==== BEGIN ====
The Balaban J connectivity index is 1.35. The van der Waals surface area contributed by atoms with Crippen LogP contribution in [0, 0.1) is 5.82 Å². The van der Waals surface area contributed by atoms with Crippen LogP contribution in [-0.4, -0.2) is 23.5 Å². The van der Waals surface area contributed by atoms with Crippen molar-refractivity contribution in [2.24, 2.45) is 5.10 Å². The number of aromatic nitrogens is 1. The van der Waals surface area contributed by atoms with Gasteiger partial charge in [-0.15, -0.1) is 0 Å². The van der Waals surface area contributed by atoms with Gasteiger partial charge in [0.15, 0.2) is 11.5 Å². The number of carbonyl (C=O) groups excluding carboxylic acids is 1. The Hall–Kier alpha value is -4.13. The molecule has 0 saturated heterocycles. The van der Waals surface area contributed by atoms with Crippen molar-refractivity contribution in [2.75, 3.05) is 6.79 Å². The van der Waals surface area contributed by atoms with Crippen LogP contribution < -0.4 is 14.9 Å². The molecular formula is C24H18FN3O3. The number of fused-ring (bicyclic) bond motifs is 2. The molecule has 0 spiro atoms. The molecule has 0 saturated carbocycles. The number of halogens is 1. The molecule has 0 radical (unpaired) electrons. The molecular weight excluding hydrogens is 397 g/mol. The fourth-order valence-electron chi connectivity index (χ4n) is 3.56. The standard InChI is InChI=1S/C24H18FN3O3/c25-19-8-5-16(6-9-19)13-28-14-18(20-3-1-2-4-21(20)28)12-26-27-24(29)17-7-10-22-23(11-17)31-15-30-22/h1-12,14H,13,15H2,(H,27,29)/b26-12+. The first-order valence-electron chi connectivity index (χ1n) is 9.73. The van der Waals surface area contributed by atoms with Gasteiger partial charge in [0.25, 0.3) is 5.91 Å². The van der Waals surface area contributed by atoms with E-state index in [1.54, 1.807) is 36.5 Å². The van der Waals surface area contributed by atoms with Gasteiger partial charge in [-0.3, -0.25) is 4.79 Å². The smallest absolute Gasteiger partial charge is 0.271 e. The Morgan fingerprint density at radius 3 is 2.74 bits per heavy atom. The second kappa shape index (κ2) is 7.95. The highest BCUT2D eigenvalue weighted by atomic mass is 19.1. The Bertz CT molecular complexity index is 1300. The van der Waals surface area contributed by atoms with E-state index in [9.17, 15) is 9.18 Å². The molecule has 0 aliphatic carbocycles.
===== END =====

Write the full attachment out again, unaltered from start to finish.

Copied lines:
The Balaban J connectivity index is 1.35. The van der Waals surface area contributed by atoms with Crippen LogP contribution in [0, 0.1) is 5.82 Å². The van der Waals surface area contributed by atoms with Crippen LogP contribution in [-0.4, -0.2) is 23.5 Å². The van der Waals surface area contributed by atoms with Crippen molar-refractivity contribution in [2.24, 2.45) is 5.10 Å². The number of aromatic nitrogens is 1. The van der Waals surface area contributed by atoms with Gasteiger partial charge in [-0.15, -0.1) is 0 Å². The van der Waals surface area contributed by atoms with Gasteiger partial charge in [0.15, 0.2) is 11.5 Å². The number of carbonyl (C=O) groups excluding carboxylic acids is 1. The Hall–Kier alpha value is -4.13. The molecule has 0 saturated heterocycles. The van der Waals surface area contributed by atoms with Crippen molar-refractivity contribution in [2.75, 3.05) is 6.79 Å². The van der Waals surface area contributed by atoms with Crippen LogP contribution < -0.4 is 14.9 Å². The molecular formula is C24H18FN3O3. The number of fused-ring (bicyclic) bond motifs is 2. The molecule has 0 spiro atoms. The molecule has 0 saturated carbocycles. The number of halogens is 1. The molecule has 0 radical (unpaired) electrons. The molecular weight excluding hydrogens is 397 g/mol. The fourth-order valence-electron chi connectivity index (χ4n) is 3.56. The standard InChI is InChI=1S/C24H18FN3O3/c25-19-8-5-16(6-9-19)13-28-14-18(20-3-1-2-4-21(20)28)12-26-27-24(29)17-7-10-22-23(11-17)31-15-30-22/h1-12,14H,13,15H2,(H,27,29)/b26-12+. The first-order valence-electron chi connectivity index (χ1n) is 9.73. The van der Waals surface area contributed by atoms with Gasteiger partial charge in [0.25, 0.3) is 5.91 Å². The van der Waals surface area contributed by atoms with E-state index in [1.54, 1.807) is 36.5 Å². The van der Waals surface area contributed by atoms with Gasteiger partial charge in [-0.3, -0.25) is 4.79 Å². The smallest absolute Gasteiger partial charge is 0.271 e. The Morgan fingerprint density at radius 3 is 2.74 bits per heavy atom. The second kappa shape index (κ2) is 7.95. The highest BCUT2D eigenvalue weighted by atomic mass is 19.1. The Bertz CT molecular complexity index is 1300. The van der Waals surface area contributed by atoms with E-state index in [9.17, 15) is 9.18 Å². The molecule has 0 aliphatic carbocycles.